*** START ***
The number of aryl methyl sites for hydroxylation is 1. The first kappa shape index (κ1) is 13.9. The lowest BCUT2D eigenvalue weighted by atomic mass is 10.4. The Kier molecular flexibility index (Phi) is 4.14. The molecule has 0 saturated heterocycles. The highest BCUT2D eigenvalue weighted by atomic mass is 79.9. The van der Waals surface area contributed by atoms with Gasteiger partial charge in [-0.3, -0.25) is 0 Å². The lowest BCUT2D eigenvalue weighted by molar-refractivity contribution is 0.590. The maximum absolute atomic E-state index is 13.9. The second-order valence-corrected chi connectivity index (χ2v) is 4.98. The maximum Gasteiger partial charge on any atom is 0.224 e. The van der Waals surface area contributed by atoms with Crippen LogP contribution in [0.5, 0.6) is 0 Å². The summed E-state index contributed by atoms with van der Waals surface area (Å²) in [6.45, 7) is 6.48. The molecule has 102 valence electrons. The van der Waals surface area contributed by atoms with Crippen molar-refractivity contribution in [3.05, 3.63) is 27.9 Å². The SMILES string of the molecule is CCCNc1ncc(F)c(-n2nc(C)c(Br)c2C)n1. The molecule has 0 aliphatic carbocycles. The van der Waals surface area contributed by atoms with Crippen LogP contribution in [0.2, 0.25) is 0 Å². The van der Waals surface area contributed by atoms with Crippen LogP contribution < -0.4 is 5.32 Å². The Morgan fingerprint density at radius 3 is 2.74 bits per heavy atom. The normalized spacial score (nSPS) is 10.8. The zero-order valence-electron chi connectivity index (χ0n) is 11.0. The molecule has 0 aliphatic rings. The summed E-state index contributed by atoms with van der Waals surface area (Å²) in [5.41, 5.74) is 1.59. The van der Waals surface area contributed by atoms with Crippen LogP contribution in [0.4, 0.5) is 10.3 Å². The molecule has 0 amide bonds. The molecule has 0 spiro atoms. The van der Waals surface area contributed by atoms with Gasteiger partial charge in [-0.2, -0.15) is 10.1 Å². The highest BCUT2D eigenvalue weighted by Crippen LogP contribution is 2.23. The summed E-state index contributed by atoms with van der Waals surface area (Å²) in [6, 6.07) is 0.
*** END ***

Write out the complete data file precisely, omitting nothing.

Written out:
The number of aryl methyl sites for hydroxylation is 1. The first kappa shape index (κ1) is 13.9. The lowest BCUT2D eigenvalue weighted by atomic mass is 10.4. The Kier molecular flexibility index (Phi) is 4.14. The molecule has 0 saturated heterocycles. The highest BCUT2D eigenvalue weighted by atomic mass is 79.9. The van der Waals surface area contributed by atoms with Gasteiger partial charge in [-0.3, -0.25) is 0 Å². The lowest BCUT2D eigenvalue weighted by molar-refractivity contribution is 0.590. The maximum absolute atomic E-state index is 13.9. The second-order valence-corrected chi connectivity index (χ2v) is 4.98. The maximum Gasteiger partial charge on any atom is 0.224 e. The van der Waals surface area contributed by atoms with Crippen LogP contribution in [0.5, 0.6) is 0 Å². The summed E-state index contributed by atoms with van der Waals surface area (Å²) in [6.45, 7) is 6.48. The molecule has 102 valence electrons. The van der Waals surface area contributed by atoms with Crippen molar-refractivity contribution in [3.05, 3.63) is 27.9 Å². The SMILES string of the molecule is CCCNc1ncc(F)c(-n2nc(C)c(Br)c2C)n1. The molecule has 0 aliphatic carbocycles. The van der Waals surface area contributed by atoms with Crippen LogP contribution in [0.2, 0.25) is 0 Å². The van der Waals surface area contributed by atoms with Crippen LogP contribution < -0.4 is 5.32 Å². The Morgan fingerprint density at radius 3 is 2.74 bits per heavy atom. The normalized spacial score (nSPS) is 10.8. The zero-order valence-electron chi connectivity index (χ0n) is 11.0. The molecule has 0 aliphatic rings. The summed E-state index contributed by atoms with van der Waals surface area (Å²) in [5.41, 5.74) is 1.59. The van der Waals surface area contributed by atoms with Crippen LogP contribution in [0.4, 0.5) is 10.3 Å². The molecule has 0 amide bonds. The molecule has 0 spiro atoms. The van der Waals surface area contributed by atoms with Gasteiger partial charge in [-0.2, -0.15) is 10.1 Å². The highest BCUT2D eigenvalue weighted by Crippen LogP contribution is 2.23. The summed E-state index contributed by atoms with van der Waals surface area (Å²) in [6, 6.07) is 0.